This is an appeal from the Superior Court’s reversal of the Moore County Board of Adjustment’s decision to rescind a zoning compliance permit. The trial judge ruled the Board of Adjustment erred in its decision to rescind the certificate which had been issued to Teen Challenge Training Center, Inc. (hereinafter “Teen Challenge”). The Board of Adjustment appeals.
On 20 August 1985, a zoning compliance officer for Moore County granted a certificate of zoning compliance to Teen Challenge. The certificate was issued for a parcel of land consisting of approximately 30.9 acres on State Road 1832 in Moore County, an area zoned RA (Residential/Agricultural) under the Moore County Zoning Ordinance. Relying upon the certificate and a building permit, Teen Challenge then expended over $30,000 on improvements *453to the property in addition to the cost of the land itself. Nearly eleven months later, on 8 July 1985, an adjacent landowner requested that the Board of Adjustment meet to inquire whether the Teen Challenge Program complied with applicable zoning ordinances. Before the Board, Teen Challenge argued that the “appeal” to the Board was not timely and that the zoning compliance officer had been correct in determining that the proposed facility was within the definition of a sanitarium, a use authorized in the RA zoning district.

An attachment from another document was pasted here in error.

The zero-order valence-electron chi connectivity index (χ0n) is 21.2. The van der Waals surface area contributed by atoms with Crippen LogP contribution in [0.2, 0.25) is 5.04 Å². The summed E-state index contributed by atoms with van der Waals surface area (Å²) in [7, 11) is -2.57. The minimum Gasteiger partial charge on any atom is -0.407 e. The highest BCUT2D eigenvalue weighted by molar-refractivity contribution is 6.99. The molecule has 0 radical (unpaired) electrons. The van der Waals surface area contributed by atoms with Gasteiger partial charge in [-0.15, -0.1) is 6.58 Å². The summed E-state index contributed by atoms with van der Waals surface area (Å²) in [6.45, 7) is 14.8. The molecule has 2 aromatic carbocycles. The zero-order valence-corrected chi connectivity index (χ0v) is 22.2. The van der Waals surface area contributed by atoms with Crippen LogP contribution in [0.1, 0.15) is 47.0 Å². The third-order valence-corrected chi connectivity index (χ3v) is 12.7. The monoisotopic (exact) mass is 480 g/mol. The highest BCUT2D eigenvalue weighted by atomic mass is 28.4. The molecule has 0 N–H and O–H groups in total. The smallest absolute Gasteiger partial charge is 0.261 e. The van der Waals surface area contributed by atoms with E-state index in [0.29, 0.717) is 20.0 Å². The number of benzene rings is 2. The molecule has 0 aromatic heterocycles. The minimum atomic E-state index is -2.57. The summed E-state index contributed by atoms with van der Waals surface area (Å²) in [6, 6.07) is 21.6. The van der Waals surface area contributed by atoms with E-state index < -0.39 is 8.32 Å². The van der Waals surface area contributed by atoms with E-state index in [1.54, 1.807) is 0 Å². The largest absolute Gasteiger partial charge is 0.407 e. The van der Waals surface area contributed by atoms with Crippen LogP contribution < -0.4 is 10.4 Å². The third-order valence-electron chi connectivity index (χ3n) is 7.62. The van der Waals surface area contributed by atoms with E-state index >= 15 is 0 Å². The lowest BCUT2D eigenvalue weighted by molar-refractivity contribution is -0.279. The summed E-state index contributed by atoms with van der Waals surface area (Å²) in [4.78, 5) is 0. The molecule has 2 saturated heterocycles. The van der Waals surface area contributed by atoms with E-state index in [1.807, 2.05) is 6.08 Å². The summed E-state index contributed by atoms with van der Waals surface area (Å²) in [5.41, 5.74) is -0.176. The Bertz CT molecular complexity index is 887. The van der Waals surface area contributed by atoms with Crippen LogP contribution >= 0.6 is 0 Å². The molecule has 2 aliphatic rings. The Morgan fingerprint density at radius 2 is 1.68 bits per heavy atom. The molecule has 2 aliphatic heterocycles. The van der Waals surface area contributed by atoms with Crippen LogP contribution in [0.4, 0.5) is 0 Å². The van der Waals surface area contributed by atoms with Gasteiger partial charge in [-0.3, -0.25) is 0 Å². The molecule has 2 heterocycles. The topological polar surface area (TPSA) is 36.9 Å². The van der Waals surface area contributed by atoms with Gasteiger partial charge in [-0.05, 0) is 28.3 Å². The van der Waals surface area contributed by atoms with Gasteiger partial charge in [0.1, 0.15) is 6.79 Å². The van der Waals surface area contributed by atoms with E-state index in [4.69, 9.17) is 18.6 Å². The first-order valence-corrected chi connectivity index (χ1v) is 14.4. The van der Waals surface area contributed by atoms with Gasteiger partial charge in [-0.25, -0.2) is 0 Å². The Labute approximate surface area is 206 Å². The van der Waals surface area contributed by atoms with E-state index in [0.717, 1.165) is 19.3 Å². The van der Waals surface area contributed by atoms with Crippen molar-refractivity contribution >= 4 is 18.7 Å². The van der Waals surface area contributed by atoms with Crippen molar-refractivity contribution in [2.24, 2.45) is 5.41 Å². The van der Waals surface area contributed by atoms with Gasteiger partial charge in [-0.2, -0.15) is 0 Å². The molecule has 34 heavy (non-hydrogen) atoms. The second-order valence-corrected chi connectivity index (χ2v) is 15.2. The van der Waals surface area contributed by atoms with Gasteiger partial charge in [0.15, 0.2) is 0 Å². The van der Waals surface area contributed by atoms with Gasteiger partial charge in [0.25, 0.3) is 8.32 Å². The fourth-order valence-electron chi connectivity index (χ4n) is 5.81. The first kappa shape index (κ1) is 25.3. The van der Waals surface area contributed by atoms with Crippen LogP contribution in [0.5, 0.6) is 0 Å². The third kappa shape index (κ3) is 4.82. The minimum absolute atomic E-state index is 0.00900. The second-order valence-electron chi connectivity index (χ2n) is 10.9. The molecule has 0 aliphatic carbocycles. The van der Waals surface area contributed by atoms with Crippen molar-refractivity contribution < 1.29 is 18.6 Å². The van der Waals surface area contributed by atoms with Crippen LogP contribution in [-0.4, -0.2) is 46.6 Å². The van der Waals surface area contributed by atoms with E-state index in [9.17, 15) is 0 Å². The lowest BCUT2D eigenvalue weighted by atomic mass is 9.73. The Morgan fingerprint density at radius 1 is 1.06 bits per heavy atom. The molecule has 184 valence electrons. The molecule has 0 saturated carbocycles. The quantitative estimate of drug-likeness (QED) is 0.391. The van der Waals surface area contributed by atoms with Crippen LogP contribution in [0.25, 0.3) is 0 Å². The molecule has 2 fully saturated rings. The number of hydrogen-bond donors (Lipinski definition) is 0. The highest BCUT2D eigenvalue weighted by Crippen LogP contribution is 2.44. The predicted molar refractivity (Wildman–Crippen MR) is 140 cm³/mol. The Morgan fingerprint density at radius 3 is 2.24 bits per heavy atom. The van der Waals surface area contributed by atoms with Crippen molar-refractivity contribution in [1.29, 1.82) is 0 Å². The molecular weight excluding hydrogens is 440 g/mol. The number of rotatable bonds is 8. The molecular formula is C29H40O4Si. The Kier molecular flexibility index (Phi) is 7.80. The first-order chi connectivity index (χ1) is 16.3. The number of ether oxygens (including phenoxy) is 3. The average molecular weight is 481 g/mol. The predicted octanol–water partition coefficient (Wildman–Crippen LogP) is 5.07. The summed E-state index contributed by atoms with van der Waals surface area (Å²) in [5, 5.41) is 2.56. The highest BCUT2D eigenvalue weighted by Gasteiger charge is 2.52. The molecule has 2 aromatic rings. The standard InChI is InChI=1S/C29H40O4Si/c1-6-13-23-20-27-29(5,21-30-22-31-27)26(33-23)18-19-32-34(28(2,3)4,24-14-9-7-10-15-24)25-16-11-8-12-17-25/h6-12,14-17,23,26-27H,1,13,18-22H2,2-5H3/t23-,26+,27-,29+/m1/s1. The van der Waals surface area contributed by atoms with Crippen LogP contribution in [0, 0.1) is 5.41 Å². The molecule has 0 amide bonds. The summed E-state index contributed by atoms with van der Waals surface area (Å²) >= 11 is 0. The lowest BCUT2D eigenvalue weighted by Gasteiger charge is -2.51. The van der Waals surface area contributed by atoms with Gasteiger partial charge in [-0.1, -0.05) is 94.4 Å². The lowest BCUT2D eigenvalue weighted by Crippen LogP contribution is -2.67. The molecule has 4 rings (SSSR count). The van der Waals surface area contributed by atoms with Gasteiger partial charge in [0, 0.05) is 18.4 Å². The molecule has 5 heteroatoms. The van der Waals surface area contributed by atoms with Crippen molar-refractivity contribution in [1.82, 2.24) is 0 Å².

After hearing evidence from both sides, the participating members of the Board of Adjustment voted unanimously in favor of a motion to rescind the certificate of zoning compliance previously issued for Teen Challenge. From this decision, Teen Challenge petitioned for certiorari to the Superior Court. The Superior Court granted the petition for certiorari, and ruled that the appeal to the Board from the zoning compliance officer had not been made within a reasonable time. Further, the court ruled that the officer was correct in determining the proposed facility was within the meaning of a sanitarium as used in the zoning ordinance.
This appeal presents the issue of whether the appeal from the zoning compliance officer was made within a reasonable time.